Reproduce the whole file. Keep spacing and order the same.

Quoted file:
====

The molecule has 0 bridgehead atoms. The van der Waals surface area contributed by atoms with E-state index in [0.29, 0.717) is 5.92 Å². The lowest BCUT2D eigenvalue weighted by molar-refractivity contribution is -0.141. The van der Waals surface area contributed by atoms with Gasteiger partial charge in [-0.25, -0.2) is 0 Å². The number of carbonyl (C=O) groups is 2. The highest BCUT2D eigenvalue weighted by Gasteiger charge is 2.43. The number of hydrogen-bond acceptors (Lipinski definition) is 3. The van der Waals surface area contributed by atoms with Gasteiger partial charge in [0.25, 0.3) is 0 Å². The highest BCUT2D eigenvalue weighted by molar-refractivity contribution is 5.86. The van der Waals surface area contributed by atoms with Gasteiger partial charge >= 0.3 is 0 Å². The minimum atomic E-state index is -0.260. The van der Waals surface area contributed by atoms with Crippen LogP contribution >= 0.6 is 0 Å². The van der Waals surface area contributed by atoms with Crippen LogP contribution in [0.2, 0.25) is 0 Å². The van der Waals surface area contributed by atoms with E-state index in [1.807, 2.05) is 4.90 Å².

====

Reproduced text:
The molecule has 0 bridgehead atoms. The van der Waals surface area contributed by atoms with E-state index in [0.29, 0.717) is 5.92 Å². The lowest BCUT2D eigenvalue weighted by molar-refractivity contribution is -0.141. The van der Waals surface area contributed by atoms with Gasteiger partial charge in [-0.25, -0.2) is 0 Å². The number of carbonyl (C=O) groups is 2. The highest BCUT2D eigenvalue weighted by Gasteiger charge is 2.43. The number of hydrogen-bond acceptors (Lipinski definition) is 3. The van der Waals surface area contributed by atoms with Gasteiger partial charge in [0.25, 0.3) is 0 Å². The highest BCUT2D eigenvalue weighted by molar-refractivity contribution is 5.86. The van der Waals surface area contributed by atoms with Gasteiger partial charge >= 0.3 is 0 Å². The minimum atomic E-state index is -0.260. The van der Waals surface area contributed by atoms with Crippen LogP contribution >= 0.6 is 0 Å². The van der Waals surface area contributed by atoms with Crippen LogP contribution in [0.2, 0.25) is 0 Å². The van der Waals surface area contributed by atoms with E-state index in [1.807, 2.05) is 4.90 Å².